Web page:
And if you happen to find yourself here on a Sunday, you have to partake in the city’s famous Ciclovia, where the city’s major avenues are shut down to become an official bikeways. Anywhere from a million to four million locals come out to bike, walk, run, rollerblade, and engage in all varieties of exercise. Its popularity with Rolos (Bogota locals) has inspired spinoffs in cities all over the world including Ottawa and Paris.
Parque Tayrona Area: Tropical Paradise
If you’re looking for that perfect beach getaway, Parque Tayrona is the place for you. With stunning stretches of golden sandy beaches, lined with larger-than-life coconut palm trees — and backed by 12,000 hectares of lush jungle to explore — this is one of the country’s most beautiful national parks.
Parque Tayrona lies at the foothills of the world’s highest coastal mountain range, the Sierra Nevada de Santa Marta, which is home to to over 70,000 indigenous people that belong to four different ethnicities: Kogui, Arhuaco, Kankuamo, and Wiwi.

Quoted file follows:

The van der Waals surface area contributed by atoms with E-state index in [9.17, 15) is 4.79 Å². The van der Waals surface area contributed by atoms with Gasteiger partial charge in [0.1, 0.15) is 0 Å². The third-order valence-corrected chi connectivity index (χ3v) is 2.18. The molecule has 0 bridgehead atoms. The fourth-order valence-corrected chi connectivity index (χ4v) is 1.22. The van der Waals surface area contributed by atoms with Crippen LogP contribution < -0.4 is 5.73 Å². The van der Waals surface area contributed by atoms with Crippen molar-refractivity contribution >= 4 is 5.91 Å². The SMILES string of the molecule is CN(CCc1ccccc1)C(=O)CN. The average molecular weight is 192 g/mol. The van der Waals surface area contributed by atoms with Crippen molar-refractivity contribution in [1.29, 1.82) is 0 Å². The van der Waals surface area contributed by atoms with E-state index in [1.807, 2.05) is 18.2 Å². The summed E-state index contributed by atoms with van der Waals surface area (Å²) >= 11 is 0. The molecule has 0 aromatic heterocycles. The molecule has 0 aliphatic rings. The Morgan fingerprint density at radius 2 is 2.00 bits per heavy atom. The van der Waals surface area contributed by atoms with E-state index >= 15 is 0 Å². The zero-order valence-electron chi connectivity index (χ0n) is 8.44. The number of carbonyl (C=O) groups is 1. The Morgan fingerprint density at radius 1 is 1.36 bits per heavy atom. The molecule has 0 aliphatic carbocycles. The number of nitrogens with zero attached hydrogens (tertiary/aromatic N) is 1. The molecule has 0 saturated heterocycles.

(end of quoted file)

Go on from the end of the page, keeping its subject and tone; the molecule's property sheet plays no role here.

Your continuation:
Impressively, their cultural traditions are respected and revered by the government to the extent that the indigenous communities play a central role in the preservation of the area. From late January to late February, Parque Tayrona is closed to allow local tribes to carry out an environmental and cultural cleansing of the natural reserve.
While most travelers stay in the hammocks of Cabo San Juan, or the rustic-luxe EcoHabs found near the entrance of the national park, we recommend heading outside and discovering the incredible surroundings in the Palomino area. There are several luxury boutique hotels popping up along the coastline, an under-the-radar music festival scene, and plenty of sacred water holes to hike to.
You will find miles and miles of secluded shoreline, groves of giant palm trees, and you can inner tube for hours down jungle rivers that float directly into the ocean. Visiting today feels like having been able to visit Tulum 15 years before its time!
Eje Cafetero: Colombia’s Coffee Region
Even if you don’t love coffee (if you don’t, I admit, I feel just a tinge of sorrow for you), you may still want to consider the Coffee Triangle, which oozes with charm and beauty. Colombia’s Eje Cafetero is made up three departments (i.e., states or provinces): Caldas, Risaralda and Quindío.